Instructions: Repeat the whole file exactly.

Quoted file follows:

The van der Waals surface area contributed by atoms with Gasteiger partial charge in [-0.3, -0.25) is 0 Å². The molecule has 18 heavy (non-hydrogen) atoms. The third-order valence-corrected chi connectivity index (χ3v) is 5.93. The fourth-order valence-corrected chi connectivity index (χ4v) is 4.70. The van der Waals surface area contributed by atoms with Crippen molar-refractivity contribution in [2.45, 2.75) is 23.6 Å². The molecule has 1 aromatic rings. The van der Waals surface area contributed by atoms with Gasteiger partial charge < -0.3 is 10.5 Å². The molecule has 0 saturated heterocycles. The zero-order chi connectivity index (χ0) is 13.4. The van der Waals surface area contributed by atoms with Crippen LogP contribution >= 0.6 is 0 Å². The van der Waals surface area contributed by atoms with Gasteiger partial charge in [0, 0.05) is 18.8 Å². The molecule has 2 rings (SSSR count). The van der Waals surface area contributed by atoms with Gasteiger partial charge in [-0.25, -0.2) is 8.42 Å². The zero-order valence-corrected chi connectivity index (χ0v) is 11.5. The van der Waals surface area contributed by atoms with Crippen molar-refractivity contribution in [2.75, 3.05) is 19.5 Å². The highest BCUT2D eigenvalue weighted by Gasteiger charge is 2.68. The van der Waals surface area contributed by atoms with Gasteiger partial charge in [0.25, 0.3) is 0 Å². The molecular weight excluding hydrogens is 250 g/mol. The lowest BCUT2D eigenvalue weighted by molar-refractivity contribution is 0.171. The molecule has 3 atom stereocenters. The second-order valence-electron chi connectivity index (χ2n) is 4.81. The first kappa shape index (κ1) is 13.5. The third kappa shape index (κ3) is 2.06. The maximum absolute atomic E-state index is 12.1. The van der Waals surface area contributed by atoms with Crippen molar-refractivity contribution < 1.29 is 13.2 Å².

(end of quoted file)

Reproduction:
The van der Waals surface area contributed by atoms with Gasteiger partial charge in [-0.3, -0.25) is 0 Å². The molecule has 18 heavy (non-hydrogen) atoms. The third-order valence-corrected chi connectivity index (χ3v) is 5.93. The fourth-order valence-corrected chi connectivity index (χ4v) is 4.70. The van der Waals surface area contributed by atoms with Crippen molar-refractivity contribution in [2.45, 2.75) is 23.6 Å². The molecule has 1 aromatic rings. The van der Waals surface area contributed by atoms with Gasteiger partial charge < -0.3 is 10.5 Å². The molecule has 0 saturated heterocycles. The zero-order chi connectivity index (χ0) is 13.4. The van der Waals surface area contributed by atoms with Crippen LogP contribution >= 0.6 is 0 Å². The van der Waals surface area contributed by atoms with Gasteiger partial charge in [0, 0.05) is 18.8 Å². The molecule has 2 rings (SSSR count). The van der Waals surface area contributed by atoms with Gasteiger partial charge in [-0.25, -0.2) is 8.42 Å². The zero-order valence-corrected chi connectivity index (χ0v) is 11.5. The van der Waals surface area contributed by atoms with Crippen molar-refractivity contribution in [2.75, 3.05) is 19.5 Å². The highest BCUT2D eigenvalue weighted by Gasteiger charge is 2.68. The van der Waals surface area contributed by atoms with Gasteiger partial charge in [0.25, 0.3) is 0 Å². The molecular weight excluding hydrogens is 250 g/mol. The lowest BCUT2D eigenvalue weighted by molar-refractivity contribution is 0.171. The molecule has 3 atom stereocenters. The second-order valence-electron chi connectivity index (χ2n) is 4.81. The first kappa shape index (κ1) is 13.5. The third kappa shape index (κ3) is 2.06. The maximum absolute atomic E-state index is 12.1. The van der Waals surface area contributed by atoms with Crippen molar-refractivity contribution < 1.29 is 13.2 Å².